The year 1999 was notable among other things for the handover back to China from Great Britain of the bustling, dynamic colony of Hong Kong. But less heralded that year was another colony handover to China. Founded around 1557, subtropical Macau was ruled by Portugal for 442 years, and though since 1999 it’s changed quite a bit, this much smaller (30.5-square-kilometre/12-sq.-mile) enclave on a narrow peninsula and pair of islands – also in the South-China province of Guandong, an hourlong ferry ride across from the Pearl River Delta from HK – is much less familiar to non-Chinese. But it still affords an extraordinary mélange of Asian and Western, historic and cutting-edge. Come with me, won’t you, for a quick taste…
Founded in the mid-16th century, Macau’s current population of around 602,000 is a mix of Cantonese and Macanese (aka criulos), themselves a mix of Chinese and Portuguese, often sprinkled with Indian, Japanese, Malay, and Sinhalese (from Ceylon, now Sri Lanka). Like Hong Kong, it’s a “special administrative region” part of “one country, two systems”, with some degree of local (albeit still essentially undemocratic) rule, and its own currency, the pataca, judicial system, and other aspects significantly different to mainland China’s. The tasty local cuisine is a mix of Chinese, Portuguese, and Macanese, a fusion of the two, while Macau’s Cantonese/Portuguese patois has all but died out.
The areas of most interest to visitors are fairly compact, so a lot can be seen by scooter or even on foot. You’ll be spending most of your time on Macau Peninsula, considerable swaths of which have been more visible than that in Hong Kong. The place to start is Largo do Senado, the black-and-white-tiled square dominated by the 18th-century Senate building, still used by the regional government. Catholic churches worth a gander include 16th-century São Domingo and São Lorenço, as well as 17th-century São Paulo Cathedral – though of this last only the soaring façade (below) remains all these years since a 19th-century fire. For a bit more history plus some of the best views out over the territory, head uphill to the 17th-century Guía Fortress and Monte Fortress.
Top non-European landmarks, meanwhile, include Buddhist and/or Taoist temples such as 16th-century Ling Fun Miu (Temple of the Lotus) and Po Tai Un (Macau’s largest), along with the mid-18th-century temple Sam Sai Vui Kun.
Beyond all that, there are also a handful of museums worth a look, most notably the 20-year-old Museum of Macau, near the Monte Fortress, providing a good overview of the territory’s history and culture; the distinctively designed, five-floor Macau Museum of Art, with a mix of Asian and Western works, along with a collection of ancient Cantonese artifacts; and the 21-year-old Maritime Museum, showcasing seagoing history covering East Asia and Portugal.
By the way, if you’re interested in mixing local colour with some cool shopping, check out Rúa da Tercena, behind Largo do Senado, a bustling street lined with myriad art/antiques shops and flea markets.
And one new peninsula landmark (built in 2001) definitely worth your time is the hundred-metre (328-foot) Macau Tower, which besides the expected observation deck also offers thrills to the steel-nerved like an open-air stroll around the tower’s exterior — without handrails though with a tether; the world’s highest bungee jump; a tethered climb all the way up the tower on a ladder; and a non-freefall descent on a bungee cord all the way back to the ground.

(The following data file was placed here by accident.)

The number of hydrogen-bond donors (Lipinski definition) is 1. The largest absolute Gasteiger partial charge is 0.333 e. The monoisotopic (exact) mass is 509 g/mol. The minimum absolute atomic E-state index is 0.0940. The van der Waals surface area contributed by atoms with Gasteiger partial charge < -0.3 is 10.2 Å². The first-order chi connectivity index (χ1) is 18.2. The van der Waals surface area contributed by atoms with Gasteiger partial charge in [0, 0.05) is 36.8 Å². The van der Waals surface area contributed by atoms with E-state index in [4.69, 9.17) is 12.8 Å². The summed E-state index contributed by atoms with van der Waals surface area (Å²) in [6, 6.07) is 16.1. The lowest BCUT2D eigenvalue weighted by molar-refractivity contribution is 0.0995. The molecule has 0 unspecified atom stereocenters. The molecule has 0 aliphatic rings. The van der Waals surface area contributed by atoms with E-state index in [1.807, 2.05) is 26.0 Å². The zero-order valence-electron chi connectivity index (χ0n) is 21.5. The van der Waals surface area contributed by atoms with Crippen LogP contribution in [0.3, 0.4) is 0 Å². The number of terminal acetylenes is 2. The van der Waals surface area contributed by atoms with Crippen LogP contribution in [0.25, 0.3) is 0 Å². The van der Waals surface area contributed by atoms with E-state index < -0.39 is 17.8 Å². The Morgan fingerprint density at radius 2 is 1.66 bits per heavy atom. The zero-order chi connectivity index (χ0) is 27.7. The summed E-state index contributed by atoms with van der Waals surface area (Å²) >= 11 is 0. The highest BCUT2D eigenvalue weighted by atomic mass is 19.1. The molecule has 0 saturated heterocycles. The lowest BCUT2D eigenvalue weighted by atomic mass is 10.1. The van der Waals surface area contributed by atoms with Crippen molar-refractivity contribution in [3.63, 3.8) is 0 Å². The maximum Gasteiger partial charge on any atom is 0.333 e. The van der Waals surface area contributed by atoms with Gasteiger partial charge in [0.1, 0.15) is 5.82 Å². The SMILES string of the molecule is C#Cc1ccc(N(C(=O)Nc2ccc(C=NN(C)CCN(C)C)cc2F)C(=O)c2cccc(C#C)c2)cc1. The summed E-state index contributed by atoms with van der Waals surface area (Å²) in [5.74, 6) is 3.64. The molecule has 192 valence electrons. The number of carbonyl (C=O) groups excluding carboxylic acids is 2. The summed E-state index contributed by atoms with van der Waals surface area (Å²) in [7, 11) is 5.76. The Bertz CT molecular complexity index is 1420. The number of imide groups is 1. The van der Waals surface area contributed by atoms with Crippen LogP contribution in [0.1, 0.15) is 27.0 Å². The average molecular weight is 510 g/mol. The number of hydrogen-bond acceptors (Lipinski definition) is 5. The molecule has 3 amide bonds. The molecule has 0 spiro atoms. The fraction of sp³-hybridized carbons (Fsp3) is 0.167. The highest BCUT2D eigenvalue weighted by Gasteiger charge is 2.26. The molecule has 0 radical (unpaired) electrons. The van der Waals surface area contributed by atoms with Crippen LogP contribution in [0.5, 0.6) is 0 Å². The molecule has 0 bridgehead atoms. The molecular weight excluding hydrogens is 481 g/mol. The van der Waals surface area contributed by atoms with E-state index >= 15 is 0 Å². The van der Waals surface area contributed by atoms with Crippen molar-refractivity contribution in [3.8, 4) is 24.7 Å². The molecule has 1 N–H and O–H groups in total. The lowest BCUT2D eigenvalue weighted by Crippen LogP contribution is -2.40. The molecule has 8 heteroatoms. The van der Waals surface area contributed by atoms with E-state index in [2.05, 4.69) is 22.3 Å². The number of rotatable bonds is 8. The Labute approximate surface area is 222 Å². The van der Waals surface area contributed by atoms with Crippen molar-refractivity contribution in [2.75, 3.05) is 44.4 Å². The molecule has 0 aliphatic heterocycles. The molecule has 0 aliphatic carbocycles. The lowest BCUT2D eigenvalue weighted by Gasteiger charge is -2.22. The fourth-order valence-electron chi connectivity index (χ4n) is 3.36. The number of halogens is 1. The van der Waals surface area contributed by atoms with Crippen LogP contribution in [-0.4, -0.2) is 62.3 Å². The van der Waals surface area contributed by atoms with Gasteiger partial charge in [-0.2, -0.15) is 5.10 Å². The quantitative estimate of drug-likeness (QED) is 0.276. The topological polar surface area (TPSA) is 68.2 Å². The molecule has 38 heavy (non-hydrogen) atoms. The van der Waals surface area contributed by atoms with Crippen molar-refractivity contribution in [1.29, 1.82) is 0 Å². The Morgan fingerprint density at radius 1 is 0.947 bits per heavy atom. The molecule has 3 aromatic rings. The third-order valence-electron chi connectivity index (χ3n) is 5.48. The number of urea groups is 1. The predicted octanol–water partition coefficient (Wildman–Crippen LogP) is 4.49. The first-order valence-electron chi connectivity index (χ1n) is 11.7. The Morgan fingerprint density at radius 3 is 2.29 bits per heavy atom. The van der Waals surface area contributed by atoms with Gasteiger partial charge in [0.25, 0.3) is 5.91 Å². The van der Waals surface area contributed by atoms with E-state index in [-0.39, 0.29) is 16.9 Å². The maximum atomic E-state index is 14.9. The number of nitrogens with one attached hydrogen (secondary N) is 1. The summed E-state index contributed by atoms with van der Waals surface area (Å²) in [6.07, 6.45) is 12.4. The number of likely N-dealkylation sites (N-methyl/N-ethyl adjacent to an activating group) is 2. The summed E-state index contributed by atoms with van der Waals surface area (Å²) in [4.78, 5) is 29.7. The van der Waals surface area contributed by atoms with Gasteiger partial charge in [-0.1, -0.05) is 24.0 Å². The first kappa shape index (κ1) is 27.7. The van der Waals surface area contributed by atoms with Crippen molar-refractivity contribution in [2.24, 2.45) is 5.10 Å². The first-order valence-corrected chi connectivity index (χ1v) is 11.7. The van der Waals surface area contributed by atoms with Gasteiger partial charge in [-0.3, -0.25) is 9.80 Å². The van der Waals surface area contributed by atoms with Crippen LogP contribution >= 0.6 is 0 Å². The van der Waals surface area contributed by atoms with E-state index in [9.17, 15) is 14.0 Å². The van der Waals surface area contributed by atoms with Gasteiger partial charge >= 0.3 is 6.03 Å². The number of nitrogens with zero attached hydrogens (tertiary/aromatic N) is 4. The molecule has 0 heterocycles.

Speaking of new, the other, more modern – and these days, most popular – allure of Macau, is the one that’s been booming since the opening up of casino licenses refashioned it into “the Las Vegas of the Orient”. It’s showcased on the reclaimed 5.2-square-kilometre (two-sq.-mile) swath of land called Cotai, where the venerable (founded in 1970) landmark Casino Lisboa is very much worth a visit to get an eyeful of the lovely Chinese antiques from the collection of owner Stanley Ho. There are also a bunch of sleazier gambling spots nearby, but Cotai has in the last decade or so been especially remade by the arrival of glitzy Vegas-style extravaganzas such as the City of Dreams, Galaxy, Grand Lisboa, MGM, Sands, Venetian (the biggest not just in Macau but the entire world), and Wynn.
Finally, for a more laid-back, rural/small town experience, head down to Taipa and Coloane, each with eponymous villages – still inhabited by some fisherfolk, and interesting with narrow lanes lined with colonial-era (largely Mediterranean-style) shops, houses, and restaurants (Taipa is especially noted for its eateries). Coloane is also the site of A-Ma Cultural Village, built in 2003 in Qing-dynasty style, as well as Macau’s two beaches, Hác Sá and Cheoc Van. Taipa, meanwhile, has the Museum of Taipa and Coloane History and Taipa-Houses Museum. For the outdoorsy, meanwhile, both islands also offer nice options for hiking and biking.
So as you can see, there’s a lot of unique history and culture here – and if you can manage to coordinate your visit with one of the various festivals throughout the year, even better! In June alone, for example, you can thrill to dragon-boat races or get a whiff of the more sedate Lotus Flower festival.
Macau is a 2½ -hour flight from Shanghai and just under 3½ from Beijing. More info: MacaoTourism.gov.mo.